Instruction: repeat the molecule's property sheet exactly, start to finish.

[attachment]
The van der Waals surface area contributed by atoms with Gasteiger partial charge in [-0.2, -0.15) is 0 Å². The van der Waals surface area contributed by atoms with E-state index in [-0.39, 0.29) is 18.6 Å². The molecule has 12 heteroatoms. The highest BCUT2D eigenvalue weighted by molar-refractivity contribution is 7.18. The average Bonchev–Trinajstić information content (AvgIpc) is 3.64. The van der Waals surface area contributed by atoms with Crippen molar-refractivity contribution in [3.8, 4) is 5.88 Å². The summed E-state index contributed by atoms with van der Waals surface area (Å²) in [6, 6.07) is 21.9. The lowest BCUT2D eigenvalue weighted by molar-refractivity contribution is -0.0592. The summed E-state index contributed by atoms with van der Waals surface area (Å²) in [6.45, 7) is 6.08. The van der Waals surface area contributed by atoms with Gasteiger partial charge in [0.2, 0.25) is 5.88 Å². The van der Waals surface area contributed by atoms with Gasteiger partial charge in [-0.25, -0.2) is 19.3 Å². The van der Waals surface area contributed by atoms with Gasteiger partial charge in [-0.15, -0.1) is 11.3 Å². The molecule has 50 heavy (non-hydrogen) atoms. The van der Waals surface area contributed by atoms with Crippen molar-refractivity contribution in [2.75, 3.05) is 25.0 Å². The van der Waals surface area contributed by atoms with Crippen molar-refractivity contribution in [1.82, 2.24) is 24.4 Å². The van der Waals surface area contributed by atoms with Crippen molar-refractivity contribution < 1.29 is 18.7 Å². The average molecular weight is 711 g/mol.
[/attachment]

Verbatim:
The van der Waals surface area contributed by atoms with Gasteiger partial charge in [-0.2, -0.15) is 0 Å². The van der Waals surface area contributed by atoms with E-state index in [-0.39, 0.29) is 18.6 Å². The molecule has 12 heteroatoms. The highest BCUT2D eigenvalue weighted by molar-refractivity contribution is 7.18. The average Bonchev–Trinajstić information content (AvgIpc) is 3.64. The van der Waals surface area contributed by atoms with Crippen molar-refractivity contribution in [3.8, 4) is 5.88 Å². The summed E-state index contributed by atoms with van der Waals surface area (Å²) in [6, 6.07) is 21.9. The lowest BCUT2D eigenvalue weighted by molar-refractivity contribution is -0.0592. The summed E-state index contributed by atoms with van der Waals surface area (Å²) in [6.45, 7) is 6.08. The van der Waals surface area contributed by atoms with Gasteiger partial charge in [0.2, 0.25) is 5.88 Å². The van der Waals surface area contributed by atoms with Gasteiger partial charge in [-0.25, -0.2) is 19.3 Å². The van der Waals surface area contributed by atoms with Gasteiger partial charge in [-0.15, -0.1) is 11.3 Å². The molecule has 50 heavy (non-hydrogen) atoms. The van der Waals surface area contributed by atoms with Crippen molar-refractivity contribution in [2.75, 3.05) is 25.0 Å². The van der Waals surface area contributed by atoms with Crippen molar-refractivity contribution in [1.82, 2.24) is 24.4 Å². The van der Waals surface area contributed by atoms with Crippen molar-refractivity contribution < 1.29 is 18.7 Å². The average molecular weight is 711 g/mol.